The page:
Then there are a few cuttings covering James Bateman’s lectures giving summaries of the information he shared. These cuttings are typical of Leo Grindon’s collection as he rarely recorded the source of his material, or the date of publication. Presumably he was so familiar with the style of the various magazines and papers which he subscribed to that he never saw the need to write these details down.
These cuttings show that Leo Grindon was definitely following the work of James Bateman, but what of the gardens of Biddulph? For the next installment I think we shall have to move into another famous section of the garden, the Himalayan Glen, and delve into the herbarium’s Rhododendron folders to look for more clues.
To be continued……
Of all the parts of the herbarium, our General Flowering Plants collection has had more that it’s fair share of disruption from the University’s programme of building improvements. Work began something like 7 years ago with the renovation of the tower (those crazy Victorian architects!) which meant that the three upper store rooms had to be emptied. From then until now, about half of the General Flowering Plants has been hard-stacked (box, upon box, upon box – about 800 times) and as a result, it’s been very difficult to work with.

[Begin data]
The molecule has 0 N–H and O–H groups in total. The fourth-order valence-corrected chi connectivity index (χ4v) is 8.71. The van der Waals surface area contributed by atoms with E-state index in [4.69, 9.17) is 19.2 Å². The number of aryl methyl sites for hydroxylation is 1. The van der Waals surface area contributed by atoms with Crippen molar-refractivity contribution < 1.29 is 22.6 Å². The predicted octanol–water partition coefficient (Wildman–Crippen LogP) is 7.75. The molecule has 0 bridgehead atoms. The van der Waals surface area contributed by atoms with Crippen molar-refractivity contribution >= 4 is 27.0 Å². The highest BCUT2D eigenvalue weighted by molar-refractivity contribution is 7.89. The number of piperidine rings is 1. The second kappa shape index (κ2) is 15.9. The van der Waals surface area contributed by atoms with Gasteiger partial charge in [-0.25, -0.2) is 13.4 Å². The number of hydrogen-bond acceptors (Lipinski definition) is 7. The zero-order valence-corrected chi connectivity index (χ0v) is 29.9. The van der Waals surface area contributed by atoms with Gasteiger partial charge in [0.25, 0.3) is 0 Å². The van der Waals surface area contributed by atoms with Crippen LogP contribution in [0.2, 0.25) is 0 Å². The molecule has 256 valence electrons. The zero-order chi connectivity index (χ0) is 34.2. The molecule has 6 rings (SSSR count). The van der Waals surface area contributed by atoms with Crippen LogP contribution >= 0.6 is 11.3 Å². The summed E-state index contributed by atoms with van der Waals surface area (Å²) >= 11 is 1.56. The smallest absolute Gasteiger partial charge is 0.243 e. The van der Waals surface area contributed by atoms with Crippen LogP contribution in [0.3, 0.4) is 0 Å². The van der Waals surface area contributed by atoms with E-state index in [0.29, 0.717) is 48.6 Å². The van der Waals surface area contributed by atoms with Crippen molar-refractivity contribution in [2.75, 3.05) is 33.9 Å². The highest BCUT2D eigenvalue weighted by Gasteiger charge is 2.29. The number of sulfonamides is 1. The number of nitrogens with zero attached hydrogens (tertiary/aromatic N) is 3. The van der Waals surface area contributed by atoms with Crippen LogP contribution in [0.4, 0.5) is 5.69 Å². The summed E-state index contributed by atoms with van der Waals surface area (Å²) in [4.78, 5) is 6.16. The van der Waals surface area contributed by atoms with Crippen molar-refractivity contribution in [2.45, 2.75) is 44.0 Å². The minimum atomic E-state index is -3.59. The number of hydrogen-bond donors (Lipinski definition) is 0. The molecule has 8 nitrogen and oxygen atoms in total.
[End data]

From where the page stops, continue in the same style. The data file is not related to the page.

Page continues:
Now that we’ve reorganised the herbarium, we finally have a shelf for every box. One of the pleasures of this is that we can now put all the herbarium sheets back in the correct place. As sheets have been returned from loans, exhibitions, events, etc. we have been accumulating ‘lay-away’ boxes with all the sheets arranged inside in taxonomic order and just waiting for the time to go back in. Thanks to our dedicated volunteers (particularly Christine) it’s all getting put safely away in the correct place.